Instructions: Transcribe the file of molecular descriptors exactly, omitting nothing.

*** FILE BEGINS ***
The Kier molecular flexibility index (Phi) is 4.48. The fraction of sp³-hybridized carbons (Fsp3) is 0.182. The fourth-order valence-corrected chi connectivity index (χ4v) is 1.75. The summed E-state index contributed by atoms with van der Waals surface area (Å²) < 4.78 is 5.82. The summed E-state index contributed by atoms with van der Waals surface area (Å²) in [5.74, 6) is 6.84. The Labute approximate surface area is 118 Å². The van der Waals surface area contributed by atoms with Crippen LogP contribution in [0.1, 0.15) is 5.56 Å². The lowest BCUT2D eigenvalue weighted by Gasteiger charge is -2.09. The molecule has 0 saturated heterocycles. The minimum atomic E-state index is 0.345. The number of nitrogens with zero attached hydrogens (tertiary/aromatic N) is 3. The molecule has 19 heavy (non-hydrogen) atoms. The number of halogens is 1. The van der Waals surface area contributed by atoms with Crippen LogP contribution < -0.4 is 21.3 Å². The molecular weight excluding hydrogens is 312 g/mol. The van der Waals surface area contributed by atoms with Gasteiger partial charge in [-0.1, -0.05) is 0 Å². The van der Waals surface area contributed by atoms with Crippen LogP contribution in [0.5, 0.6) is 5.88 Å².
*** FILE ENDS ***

The Kier molecular flexibility index (Phi) is 4.48. The fraction of sp³-hybridized carbons (Fsp3) is 0.182. The fourth-order valence-corrected chi connectivity index (χ4v) is 1.75. The summed E-state index contributed by atoms with van der Waals surface area (Å²) < 4.78 is 5.82. The summed E-state index contributed by atoms with van der Waals surface area (Å²) in [5.74, 6) is 6.84. The Labute approximate surface area is 118 Å². The van der Waals surface area contributed by atoms with Crippen LogP contribution in [0.1, 0.15) is 5.56 Å². The lowest BCUT2D eigenvalue weighted by Gasteiger charge is -2.09. The molecule has 0 saturated heterocycles. The minimum atomic E-state index is 0.345. The number of nitrogens with zero attached hydrogens (tertiary/aromatic N) is 3. The molecule has 19 heavy (non-hydrogen) atoms. The number of halogens is 1. The van der Waals surface area contributed by atoms with Crippen LogP contribution < -0.4 is 21.3 Å². The molecular weight excluding hydrogens is 312 g/mol. The van der Waals surface area contributed by atoms with Gasteiger partial charge in [-0.1, -0.05) is 0 Å². The van der Waals surface area contributed by atoms with Crippen LogP contribution in [0.5, 0.6) is 5.88 Å².